In reference to what the tithe was designed for and how it was to be instituted, I’d ask that you consider all the verses about tithing in the Bible and consider them in their proper context. The problem with saying we should tithe because Abram did it is that it was Abram’s choice – not a commandment from God. Same goes with Jacob’s example. Consider the verses where God commanded a tithe from the Israelites, look at them in context, and then see how that fits with all the Scriptures we find in the New Testament about giving. We’re under a much higher standard than 10%, and it’s foolish to keep putting ourselves under a lesser, weaker law when we have something better.

    I appreciate the discussion as well. Even though I disagree with you, I still respect you. My comments are not an attack on you but rather an attempt to base teaching about giving on the Bible rather than man’s ideas.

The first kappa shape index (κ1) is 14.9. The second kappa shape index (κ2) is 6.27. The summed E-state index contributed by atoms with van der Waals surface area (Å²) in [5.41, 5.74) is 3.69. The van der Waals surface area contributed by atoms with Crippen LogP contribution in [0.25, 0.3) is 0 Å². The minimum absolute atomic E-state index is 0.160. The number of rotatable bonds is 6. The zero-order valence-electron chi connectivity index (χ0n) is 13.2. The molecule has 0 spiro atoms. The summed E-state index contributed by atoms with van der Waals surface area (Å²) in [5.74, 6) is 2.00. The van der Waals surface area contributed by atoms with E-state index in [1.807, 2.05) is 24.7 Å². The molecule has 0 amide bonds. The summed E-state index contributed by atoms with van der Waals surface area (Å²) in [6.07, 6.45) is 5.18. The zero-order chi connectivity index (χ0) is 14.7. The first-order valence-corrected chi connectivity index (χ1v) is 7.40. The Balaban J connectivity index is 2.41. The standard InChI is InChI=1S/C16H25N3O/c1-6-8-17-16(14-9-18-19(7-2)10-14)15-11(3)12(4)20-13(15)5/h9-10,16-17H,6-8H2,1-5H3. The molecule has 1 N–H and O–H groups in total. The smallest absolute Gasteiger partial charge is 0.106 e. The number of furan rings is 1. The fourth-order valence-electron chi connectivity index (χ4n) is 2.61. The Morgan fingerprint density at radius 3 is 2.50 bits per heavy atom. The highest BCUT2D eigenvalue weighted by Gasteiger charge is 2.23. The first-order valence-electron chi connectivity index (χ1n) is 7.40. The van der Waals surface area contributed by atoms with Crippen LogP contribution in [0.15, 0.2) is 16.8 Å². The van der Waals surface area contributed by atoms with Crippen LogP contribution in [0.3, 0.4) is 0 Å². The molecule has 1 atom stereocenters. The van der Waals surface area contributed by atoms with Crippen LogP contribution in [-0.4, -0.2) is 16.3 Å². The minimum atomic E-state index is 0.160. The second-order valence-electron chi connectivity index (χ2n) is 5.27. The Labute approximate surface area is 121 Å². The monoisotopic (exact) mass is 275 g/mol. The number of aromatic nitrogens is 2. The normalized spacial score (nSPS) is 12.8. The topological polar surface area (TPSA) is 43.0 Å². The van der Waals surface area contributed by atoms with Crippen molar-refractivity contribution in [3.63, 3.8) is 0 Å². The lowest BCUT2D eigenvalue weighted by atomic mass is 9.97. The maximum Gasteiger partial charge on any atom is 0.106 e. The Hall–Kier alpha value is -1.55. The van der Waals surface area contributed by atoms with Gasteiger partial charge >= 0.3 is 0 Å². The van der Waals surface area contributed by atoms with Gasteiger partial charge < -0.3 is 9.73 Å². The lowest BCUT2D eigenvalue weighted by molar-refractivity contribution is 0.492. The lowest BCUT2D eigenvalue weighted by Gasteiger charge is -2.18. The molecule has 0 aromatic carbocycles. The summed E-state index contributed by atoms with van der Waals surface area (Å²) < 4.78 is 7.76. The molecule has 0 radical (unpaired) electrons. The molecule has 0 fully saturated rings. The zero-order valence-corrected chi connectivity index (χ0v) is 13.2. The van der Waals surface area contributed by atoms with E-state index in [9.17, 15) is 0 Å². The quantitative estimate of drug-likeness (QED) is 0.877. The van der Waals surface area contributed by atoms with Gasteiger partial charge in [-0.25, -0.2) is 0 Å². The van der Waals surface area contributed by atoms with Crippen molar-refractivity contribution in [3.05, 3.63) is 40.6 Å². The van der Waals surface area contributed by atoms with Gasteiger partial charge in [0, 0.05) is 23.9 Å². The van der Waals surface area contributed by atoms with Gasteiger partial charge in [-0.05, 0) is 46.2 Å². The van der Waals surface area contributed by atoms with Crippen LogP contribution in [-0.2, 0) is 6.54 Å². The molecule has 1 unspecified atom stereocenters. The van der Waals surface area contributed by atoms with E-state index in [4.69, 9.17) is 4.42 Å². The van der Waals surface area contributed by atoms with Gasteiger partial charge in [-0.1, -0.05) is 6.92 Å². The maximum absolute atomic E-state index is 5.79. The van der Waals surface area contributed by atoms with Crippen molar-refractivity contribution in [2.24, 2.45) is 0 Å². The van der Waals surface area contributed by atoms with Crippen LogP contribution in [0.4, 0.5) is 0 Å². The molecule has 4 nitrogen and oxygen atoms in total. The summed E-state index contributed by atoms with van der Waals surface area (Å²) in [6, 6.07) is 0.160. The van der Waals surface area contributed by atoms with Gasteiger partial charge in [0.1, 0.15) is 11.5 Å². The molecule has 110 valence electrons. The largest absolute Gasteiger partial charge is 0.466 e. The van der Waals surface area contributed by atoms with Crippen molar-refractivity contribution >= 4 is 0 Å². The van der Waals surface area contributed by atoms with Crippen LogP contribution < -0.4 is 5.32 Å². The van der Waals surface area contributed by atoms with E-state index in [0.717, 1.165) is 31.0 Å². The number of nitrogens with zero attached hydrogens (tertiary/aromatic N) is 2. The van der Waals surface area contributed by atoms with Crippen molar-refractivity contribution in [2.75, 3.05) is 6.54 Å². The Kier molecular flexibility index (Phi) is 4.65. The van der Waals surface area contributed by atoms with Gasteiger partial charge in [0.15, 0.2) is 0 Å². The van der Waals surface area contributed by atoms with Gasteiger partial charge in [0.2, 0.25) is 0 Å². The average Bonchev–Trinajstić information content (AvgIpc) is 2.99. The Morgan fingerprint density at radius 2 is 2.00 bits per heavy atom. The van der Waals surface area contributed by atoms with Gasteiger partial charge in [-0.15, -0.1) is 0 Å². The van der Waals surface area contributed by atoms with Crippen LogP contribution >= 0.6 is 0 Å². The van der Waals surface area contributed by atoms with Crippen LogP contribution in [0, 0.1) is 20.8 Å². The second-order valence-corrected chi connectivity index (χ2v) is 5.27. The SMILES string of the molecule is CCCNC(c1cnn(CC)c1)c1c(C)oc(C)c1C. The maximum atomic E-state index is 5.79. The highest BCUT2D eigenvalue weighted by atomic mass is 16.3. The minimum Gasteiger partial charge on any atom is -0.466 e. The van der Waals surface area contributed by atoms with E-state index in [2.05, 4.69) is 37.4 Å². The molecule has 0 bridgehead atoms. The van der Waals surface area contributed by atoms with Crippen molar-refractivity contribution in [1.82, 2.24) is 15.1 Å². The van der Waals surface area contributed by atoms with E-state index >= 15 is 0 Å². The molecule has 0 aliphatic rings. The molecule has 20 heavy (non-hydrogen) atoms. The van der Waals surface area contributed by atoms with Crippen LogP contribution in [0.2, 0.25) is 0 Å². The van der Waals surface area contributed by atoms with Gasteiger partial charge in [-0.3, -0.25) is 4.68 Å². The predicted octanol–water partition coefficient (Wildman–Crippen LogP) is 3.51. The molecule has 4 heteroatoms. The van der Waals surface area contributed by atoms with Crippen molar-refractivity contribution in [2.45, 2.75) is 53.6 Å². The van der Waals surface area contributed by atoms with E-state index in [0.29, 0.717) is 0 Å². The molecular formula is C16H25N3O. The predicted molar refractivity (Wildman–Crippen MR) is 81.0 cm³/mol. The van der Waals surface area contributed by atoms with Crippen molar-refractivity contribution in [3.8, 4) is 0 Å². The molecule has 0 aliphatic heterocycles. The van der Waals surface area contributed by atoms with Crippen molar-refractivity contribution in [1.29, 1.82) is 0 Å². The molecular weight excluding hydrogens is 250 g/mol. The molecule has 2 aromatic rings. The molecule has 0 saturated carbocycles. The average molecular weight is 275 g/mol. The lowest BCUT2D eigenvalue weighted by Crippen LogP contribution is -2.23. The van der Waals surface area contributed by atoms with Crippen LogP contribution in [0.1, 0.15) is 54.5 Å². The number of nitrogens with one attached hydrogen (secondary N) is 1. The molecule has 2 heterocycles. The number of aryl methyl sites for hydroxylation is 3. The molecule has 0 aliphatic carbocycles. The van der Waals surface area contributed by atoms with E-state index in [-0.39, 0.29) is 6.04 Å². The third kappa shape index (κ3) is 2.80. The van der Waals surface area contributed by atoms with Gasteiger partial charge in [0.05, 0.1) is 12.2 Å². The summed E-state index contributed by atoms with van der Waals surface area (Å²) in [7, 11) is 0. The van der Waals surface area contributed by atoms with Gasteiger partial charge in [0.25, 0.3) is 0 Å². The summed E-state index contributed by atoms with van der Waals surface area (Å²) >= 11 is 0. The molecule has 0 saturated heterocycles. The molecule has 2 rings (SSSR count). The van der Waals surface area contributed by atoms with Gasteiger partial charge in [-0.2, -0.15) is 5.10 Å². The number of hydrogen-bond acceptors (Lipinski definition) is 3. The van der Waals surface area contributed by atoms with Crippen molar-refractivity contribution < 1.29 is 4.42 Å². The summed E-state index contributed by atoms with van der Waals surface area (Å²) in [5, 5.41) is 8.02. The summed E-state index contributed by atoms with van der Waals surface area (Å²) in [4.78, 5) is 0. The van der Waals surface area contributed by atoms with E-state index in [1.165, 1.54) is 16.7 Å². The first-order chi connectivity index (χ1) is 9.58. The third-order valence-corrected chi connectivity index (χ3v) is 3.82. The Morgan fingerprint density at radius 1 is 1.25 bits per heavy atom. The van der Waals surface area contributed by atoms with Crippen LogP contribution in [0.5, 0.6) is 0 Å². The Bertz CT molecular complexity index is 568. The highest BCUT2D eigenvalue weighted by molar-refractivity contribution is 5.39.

14. Paul. Thank you for writing this article. I am currently working on an article about tithing as part of a larger series on giving. I agree with your points, and your writing is definitely helping me gain a better understanding on giving. Those statistics that you list also put things into prospective.
    .-= Khaleef @ KNS Financial´s last blog ..KNS Financial Weekly Twitter Updates for 2010-04-25 =-.

  15. I’m glad you found the article helpful, Khaleef. I’m still learning about God’s will for our giving, but the specifics depend on each person’s situation. Let me know when you write your articles on giving. I’d be interested in reading them.